By analyzing “wage claim inquiry pages,” reporter María Inés Zamudio found that “among the cases completed and closed, the department found wage-law violations an estimated 59.5 percent of the time, but only an estimated 28 percent of those cases led to verifiable full payments, while an additional 17.6 percent resulted in settlements and other resolutions or ended up…
Restaurant workers sue, alleging racial discrimination
Saturday, February 18th, 2012 Posted in Uncategorized
Last week, as part of a campaign called “Dignity at Darden,” workers in New York, Washington, D.C., and Chicago announced that they have filed a class action lawsuit against Darden Restaurants for discrimination and wage theft at Capital Grille restaurants in those cities.
According to the lawsuit, the workers accuse Darden of violating the Civil Rights Act and believe it’s a reflection of a corporate-wide policy of racial discrimination. They have also accused Darden of violating the Federal Fair Labor Standards Act and state wage and hour laws for all employees.
Sudden Business Closures in Chicago Prompt Wage Theft Fights
Tuesday, February 14th, 2012 Posted in Uncategorized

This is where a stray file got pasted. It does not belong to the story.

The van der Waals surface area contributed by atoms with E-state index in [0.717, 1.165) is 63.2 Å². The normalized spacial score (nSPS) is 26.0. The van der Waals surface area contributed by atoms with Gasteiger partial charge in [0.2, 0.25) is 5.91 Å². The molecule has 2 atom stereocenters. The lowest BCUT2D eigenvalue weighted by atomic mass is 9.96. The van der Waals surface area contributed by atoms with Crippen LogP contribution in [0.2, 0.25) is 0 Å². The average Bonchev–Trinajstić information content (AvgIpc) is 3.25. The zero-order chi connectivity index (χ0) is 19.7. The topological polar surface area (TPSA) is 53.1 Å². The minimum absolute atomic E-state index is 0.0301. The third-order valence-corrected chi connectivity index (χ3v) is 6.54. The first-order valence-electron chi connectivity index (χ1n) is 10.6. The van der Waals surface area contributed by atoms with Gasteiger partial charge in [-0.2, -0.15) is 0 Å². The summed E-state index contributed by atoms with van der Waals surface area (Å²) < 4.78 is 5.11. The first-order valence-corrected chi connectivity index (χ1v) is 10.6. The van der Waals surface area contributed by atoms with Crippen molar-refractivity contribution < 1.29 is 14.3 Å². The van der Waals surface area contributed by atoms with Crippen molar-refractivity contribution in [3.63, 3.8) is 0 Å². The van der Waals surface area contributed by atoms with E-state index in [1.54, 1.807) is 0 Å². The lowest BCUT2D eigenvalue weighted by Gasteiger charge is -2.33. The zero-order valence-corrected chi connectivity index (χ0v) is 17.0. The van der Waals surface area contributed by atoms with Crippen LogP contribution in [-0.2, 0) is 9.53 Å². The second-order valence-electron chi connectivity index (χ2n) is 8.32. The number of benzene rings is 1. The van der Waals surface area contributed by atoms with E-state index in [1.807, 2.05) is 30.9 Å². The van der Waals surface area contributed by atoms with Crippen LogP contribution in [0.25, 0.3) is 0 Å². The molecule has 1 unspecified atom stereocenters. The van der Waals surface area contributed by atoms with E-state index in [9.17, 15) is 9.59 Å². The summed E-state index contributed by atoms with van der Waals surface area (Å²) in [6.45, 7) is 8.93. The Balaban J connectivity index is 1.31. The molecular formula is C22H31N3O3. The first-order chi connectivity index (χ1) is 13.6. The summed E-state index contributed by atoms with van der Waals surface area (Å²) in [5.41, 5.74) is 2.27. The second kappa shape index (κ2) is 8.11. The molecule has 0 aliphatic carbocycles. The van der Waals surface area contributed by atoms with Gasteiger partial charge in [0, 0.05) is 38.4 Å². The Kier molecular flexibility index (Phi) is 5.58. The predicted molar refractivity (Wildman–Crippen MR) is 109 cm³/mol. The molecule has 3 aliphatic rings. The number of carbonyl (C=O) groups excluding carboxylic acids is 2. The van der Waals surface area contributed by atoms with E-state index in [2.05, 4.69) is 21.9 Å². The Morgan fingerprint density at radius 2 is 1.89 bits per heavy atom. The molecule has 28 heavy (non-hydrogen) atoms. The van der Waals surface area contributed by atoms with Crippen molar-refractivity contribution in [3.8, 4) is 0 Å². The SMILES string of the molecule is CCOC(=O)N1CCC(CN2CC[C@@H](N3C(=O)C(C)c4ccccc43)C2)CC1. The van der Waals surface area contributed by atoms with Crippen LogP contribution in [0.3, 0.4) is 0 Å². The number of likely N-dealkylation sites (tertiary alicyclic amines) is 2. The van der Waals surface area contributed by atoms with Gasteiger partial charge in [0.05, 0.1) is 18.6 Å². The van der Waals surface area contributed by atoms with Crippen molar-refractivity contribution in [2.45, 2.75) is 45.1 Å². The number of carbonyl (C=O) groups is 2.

Losing your job is hard on any worker. But imagine discovering from the company website that your job is gone.
It happened in December to 136 employees of an upscale bakery in the Chicago suburb of Lincolnwood. Unfortunately, worker center advocates say, such sudden closures with mass firings are not uncommon. Two Chicago worker centers are fighting for laid-off workers left in their wake.
Karen Leyva was the assistant office manager at Rolf’s Patisserie. She said workers were told on a Saturday the bakery would be closed for cleaning on Sunday and to report to work on Monday.
But a worker who helped maintain the company website spotted the closure announcement online. Leyva and Deyanira Alvarez, a customer service rep, quickly organized a phone tree.
Workers weren’t officially informed of their termination until weeks later, in early January, after they’d started a campaign with the ARISE Chicago worker center and filed a lawsuit.
Their lawyer, Thomas Geoghegan, said the owner failed to follow the WARN Act, which requires 60 days’ notice of a closing or the equivalent in severance pay.
Raising Voices, Raising Wages!
Saturday, February 4th, 2012 Posted in Uncategorized
January 31st was a day that I will never forget.
I joined 67 of my fellow brothers and sisters in faith in Springfield, as part of the Raise Illinois coalition, to present petitions to our state legislators to pass Senate Bill 1565, a bill to raise the minimum wage in Illinois. The petitions we presented were in the form of a scroll that included signatures of over 200 religious leaders from all over Illinois.